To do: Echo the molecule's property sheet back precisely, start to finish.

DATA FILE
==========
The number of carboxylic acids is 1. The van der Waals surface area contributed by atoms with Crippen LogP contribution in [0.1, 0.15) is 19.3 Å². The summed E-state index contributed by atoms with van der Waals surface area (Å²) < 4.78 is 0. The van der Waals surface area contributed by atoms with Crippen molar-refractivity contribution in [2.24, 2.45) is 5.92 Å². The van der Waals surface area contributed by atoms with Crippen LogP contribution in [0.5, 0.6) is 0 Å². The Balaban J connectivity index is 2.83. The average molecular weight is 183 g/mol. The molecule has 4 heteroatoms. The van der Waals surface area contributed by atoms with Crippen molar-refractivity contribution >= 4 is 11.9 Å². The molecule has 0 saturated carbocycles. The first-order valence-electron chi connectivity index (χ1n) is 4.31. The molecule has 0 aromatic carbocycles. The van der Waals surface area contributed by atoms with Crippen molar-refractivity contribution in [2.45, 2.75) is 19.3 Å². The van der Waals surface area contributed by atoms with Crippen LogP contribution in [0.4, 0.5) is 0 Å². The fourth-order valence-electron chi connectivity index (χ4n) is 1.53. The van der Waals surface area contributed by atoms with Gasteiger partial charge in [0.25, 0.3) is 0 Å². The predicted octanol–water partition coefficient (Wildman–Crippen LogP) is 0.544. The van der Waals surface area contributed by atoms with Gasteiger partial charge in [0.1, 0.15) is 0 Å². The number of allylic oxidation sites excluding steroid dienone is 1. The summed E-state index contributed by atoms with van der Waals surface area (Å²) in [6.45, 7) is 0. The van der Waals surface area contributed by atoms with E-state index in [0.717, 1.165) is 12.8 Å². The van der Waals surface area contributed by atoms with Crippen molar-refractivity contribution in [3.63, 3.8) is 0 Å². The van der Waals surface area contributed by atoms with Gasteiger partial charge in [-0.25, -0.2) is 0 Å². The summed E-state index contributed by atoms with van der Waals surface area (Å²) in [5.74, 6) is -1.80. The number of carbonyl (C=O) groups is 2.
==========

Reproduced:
The number of carboxylic acids is 1. The van der Waals surface area contributed by atoms with Crippen LogP contribution in [0.1, 0.15) is 19.3 Å². The summed E-state index contributed by atoms with van der Waals surface area (Å²) < 4.78 is 0. The van der Waals surface area contributed by atoms with Crippen molar-refractivity contribution in [2.24, 2.45) is 5.92 Å². The van der Waals surface area contributed by atoms with Crippen LogP contribution in [0.5, 0.6) is 0 Å². The Balaban J connectivity index is 2.83. The average molecular weight is 183 g/mol. The molecule has 4 heteroatoms. The van der Waals surface area contributed by atoms with Crippen molar-refractivity contribution >= 4 is 11.9 Å². The molecule has 0 saturated carbocycles. The first-order valence-electron chi connectivity index (χ1n) is 4.31. The molecule has 0 aromatic carbocycles. The van der Waals surface area contributed by atoms with Crippen molar-refractivity contribution in [2.45, 2.75) is 19.3 Å². The van der Waals surface area contributed by atoms with Crippen LogP contribution in [0.4, 0.5) is 0 Å². The fourth-order valence-electron chi connectivity index (χ4n) is 1.53. The van der Waals surface area contributed by atoms with Gasteiger partial charge in [0.25, 0.3) is 0 Å². The predicted octanol–water partition coefficient (Wildman–Crippen LogP) is 0.544. The van der Waals surface area contributed by atoms with Gasteiger partial charge in [0.1, 0.15) is 0 Å². The number of allylic oxidation sites excluding steroid dienone is 1. The summed E-state index contributed by atoms with van der Waals surface area (Å²) in [6.45, 7) is 0. The van der Waals surface area contributed by atoms with E-state index in [0.717, 1.165) is 12.8 Å². The van der Waals surface area contributed by atoms with Crippen molar-refractivity contribution in [3.63, 3.8) is 0 Å². The van der Waals surface area contributed by atoms with Gasteiger partial charge in [-0.25, -0.2) is 0 Å². The summed E-state index contributed by atoms with van der Waals surface area (Å²) in [5.74, 6) is -1.80. The number of carbonyl (C=O) groups is 2.